Economic Theory

We need a post-Corona Ludwig Erhard

Three months ago the UK labour market was doing better than at any time in recent memory, with record numbers in employment and very high labour force participation, while the unemployment rate was at its lowest since 1974.

Now, however, we face a grim prospect. We have 7.5 million furloughed on the Coronavirus Job Retention Scheme (approaching a quarter of all in employment pre-Covid-19). We have probably at least two million unemployed already and many more have withdrawn from the workforce. Output has plunged: this week’s news of the first quarter fall in GDP is just the earliest indication.

Despite initial optimism from the Treasury and the Office for Budget Responsibility, I cannot see a rapid bounce back in employment. The government is struggling to convince thoroughly spooked employees that they should get back to work.

Those with young children are reluctant to send them back to school or nursery, particularly with teacher unions and opposition politicians claiming that it is unsafe to reopen schools. Yet without children being back at school, around 3 million parents with children under 16 will find it impossible to resume normal work.

This is on the ‘supply side’ of the labour market. But the ‘demand side’ is where the medium-term problems lie. Whole sectors of the economy are closed down – hotels and accommodation, tourism, arts and entertainment, bars and restaurants, gyms and sport – while others are severely constrained – bricks-and-mortar retailing, construction and travel are examples.

The problem is that we cannot just end lockdown, flick a switch, and go back to the same level of employment as before. Many of the jobs which existed before lockdown will have disappeared: even in normal times over a million jobs are lost in each six-month period (though usually replaced by new ones elsewhere in the economy). The current furlough scheme is masking this, holding out the false hope that all the jobs which people had will be there when furlough ends.

But for the foreseeable future, people are not going to be crowding into bars, clubs, theatres and football grounds. For one thing, for many months customers are only going to be allowed to enter public spaces in small numbers as a result of social distancing rules.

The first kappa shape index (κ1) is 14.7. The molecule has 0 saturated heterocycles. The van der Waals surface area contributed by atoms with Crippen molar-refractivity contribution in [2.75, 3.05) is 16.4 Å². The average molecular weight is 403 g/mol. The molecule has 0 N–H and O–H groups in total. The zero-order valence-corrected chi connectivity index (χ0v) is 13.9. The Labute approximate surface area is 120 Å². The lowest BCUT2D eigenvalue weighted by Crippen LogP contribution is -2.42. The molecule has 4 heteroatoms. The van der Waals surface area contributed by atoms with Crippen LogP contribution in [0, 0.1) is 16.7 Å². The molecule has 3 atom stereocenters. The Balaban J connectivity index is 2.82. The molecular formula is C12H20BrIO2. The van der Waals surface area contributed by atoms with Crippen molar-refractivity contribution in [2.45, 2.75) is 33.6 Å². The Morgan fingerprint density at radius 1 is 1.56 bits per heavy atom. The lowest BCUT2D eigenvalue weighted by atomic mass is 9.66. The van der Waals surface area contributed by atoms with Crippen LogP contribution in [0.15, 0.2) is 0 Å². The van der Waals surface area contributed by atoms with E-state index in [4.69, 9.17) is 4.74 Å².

Even on the still-very-distant day these rules are lifted, there is likely to be considerable consumer resistance to a return to what we fondly think of as normal. There is evidence that people plan to travel less, to eat out less, and to save more. So anything with a business model based on crowded venues is faced with collapse. This will have knock-on effects on the rest of the economy. It is already the case, for example, that the closure of restaurants and hotels has cut the demand for domestically produced food significantly.

The extension of the furlough scheme may make political sense but it is, for many businesses and their employees, delaying the inevitable. The sooner businesses which are not going to be viable in the future are closed, the quicker people can start looking for new jobs and the quicker buildings and equipment can be repurposed. Change always offers new entrepreneurial opportunities, but these cannot be actioned quickly if people are not alert to what is really going on and are desperately hoping some miracle will occur to turn the clock back to the way we were.

So we have a double whammy in the labour market – a supply shock and a demand shock.

Getting out of this will be difficult, though not impossible. Economies have recovered from much worse, if market forces are allowed to operate.

One lesson always worth recalling is that from West Germany in the years after the Second World War, where the population was demoralised, ill and hungry, and huge parts of the productive capacity of the economy had been destroyed.

But Ludwig Erhard as Minister of Economic Affairs (and later Chancellor) went against the advice of planners, the occupying authorities and politicians: he scrapped controls and let the market operate. Within a few years his ‘ordo-liberal’ policies had reconstructed a prosperous capitalist order and sparked the Wirtschaftswunder, the West German post-war economic miracle.

The current government must show similar boldness. It has already recognised that some regulations which industry could tolerate in pre-Coronavirus days are inappropriate in the situation we now find ourselves in.